Franchise IT: Trying To Not Knock Over The House Of Cards

Written by Todd L. Michaud
August 5th, 2010

Franchisee Columnist Todd Michaud has spent the last 16 years trying to fight IT issues, with the last six years focused on franchisee IT issues. He is currently responsible for IT at Focus Brands (Cinnabon, Carvel, Schlotzsky’s and Moe’s Southwestern Grill).

Implementing retail technology in a franchise environment can be like building a house of cards. Each franchisee is likely to be slightly different than the next or have a slightly different requirement or slightly different existing technology. Although each these variances may be small and seemingly unimportant when viewed alone, the more variances there are–and the longer they remain outside the standard–the more unstable the foundation of the “house” becomes.

To make things more challenging, the person who had the implementation role before you could have stacked the deck against you. It is much easier to say “yes” to a request for something different than it is to say “no.” In most cases, these requests will genuinely move the business in the right direction. But that’s a double whammy: It means your predecessor may have created a field of variance landmines that you must painfully discover on your own.

Let me use an example from my own world to help describe this challenge. I have been tasked to work with my operations partners to deploy a new credit- and gift-card program to one of our brands. We have negotiated a contract at the FOCUS Brands level that will provide cost savings to each franchisee over its existing plan. The brand currently uses three payment application platforms on three different platforms, each representing a different stage in the brand’s history (the franchisee purchased whatever was approved at the time).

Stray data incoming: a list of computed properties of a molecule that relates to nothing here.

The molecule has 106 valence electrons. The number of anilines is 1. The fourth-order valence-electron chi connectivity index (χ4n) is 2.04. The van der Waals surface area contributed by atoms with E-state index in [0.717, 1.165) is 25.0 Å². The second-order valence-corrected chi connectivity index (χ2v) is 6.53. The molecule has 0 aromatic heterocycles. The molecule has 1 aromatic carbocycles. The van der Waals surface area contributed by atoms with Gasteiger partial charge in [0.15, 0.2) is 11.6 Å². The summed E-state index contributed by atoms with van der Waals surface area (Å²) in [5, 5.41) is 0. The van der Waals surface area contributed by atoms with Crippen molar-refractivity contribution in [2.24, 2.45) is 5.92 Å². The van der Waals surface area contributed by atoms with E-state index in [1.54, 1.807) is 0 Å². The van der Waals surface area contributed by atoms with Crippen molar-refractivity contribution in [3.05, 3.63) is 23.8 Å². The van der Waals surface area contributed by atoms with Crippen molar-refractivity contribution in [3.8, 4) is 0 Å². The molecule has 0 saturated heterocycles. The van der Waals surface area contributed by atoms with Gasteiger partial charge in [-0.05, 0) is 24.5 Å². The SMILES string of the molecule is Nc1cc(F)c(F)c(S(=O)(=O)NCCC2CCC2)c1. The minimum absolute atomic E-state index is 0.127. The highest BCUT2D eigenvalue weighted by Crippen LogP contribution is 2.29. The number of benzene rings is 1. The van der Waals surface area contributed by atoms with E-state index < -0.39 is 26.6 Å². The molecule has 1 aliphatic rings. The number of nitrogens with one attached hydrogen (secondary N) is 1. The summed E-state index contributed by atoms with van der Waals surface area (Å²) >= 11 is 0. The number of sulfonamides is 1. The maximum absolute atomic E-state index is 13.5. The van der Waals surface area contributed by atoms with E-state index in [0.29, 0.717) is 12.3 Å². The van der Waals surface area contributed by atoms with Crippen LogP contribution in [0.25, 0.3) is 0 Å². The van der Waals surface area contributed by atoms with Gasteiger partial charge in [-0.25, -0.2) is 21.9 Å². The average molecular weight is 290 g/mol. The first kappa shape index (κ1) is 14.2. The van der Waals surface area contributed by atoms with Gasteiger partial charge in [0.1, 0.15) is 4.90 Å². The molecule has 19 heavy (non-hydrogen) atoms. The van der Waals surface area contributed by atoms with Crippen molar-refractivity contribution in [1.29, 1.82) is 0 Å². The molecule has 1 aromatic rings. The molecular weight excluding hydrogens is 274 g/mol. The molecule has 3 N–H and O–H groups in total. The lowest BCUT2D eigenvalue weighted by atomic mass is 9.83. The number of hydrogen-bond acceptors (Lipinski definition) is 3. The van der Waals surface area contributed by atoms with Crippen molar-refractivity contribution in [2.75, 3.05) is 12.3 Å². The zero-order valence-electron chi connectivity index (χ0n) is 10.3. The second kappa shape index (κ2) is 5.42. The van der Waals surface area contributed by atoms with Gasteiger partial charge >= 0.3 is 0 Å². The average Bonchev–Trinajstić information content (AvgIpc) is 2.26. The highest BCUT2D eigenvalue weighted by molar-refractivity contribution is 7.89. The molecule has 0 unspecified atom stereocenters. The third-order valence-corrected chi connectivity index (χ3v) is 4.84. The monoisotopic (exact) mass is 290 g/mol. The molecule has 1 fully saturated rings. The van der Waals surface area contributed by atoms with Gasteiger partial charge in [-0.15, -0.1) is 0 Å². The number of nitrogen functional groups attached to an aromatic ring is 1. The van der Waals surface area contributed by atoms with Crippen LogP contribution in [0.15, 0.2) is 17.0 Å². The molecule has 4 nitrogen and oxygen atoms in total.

The goal is to convert roughly 300 locations to the new platform in just over three months. Although this task seems fairly straightforward, unfortunately, it is not. Until we got into the details, we did not see the variances that make this project a real challenge:

  • Of the roughly 150 locations on the most recent platform, we discovered that 100 purchased their systems from the manufacturer (per the Brand Program) and 50 purchased their equipment through a reseller/dealer.
  • Of the roughly 150 locations on the most recent platform, many are using only the manufacturer’s software rather than both it and the hardware platform. Their hardware has come from unknown sources (other restaurants, eBay, etc.). This variance has become important, because we discovered some of that hardware does not have the capacity to run the software required for the new program.
  • Some of the locations have taken the initiative and integrated their credit- and/or gift-card processing into their POS on one of the non-approved platforms.
  • Some locations are current on their hardware and software maintenance while others are not. This variance means the new upgrades could cost anywhere from nothing to several thousand dollars, depending on the state of the franchisee’s system and its current provider relationship.

The list goes on and on. Each of these variances was likely a decision made with the best of intentions at the time. Why wouldn’t you want a franchisee to save money purchasing its system or speed up its operations by integrating its credit-card processing? Now that it is time to deploy a new national program, however, these variances are huge obstacles to overcome.


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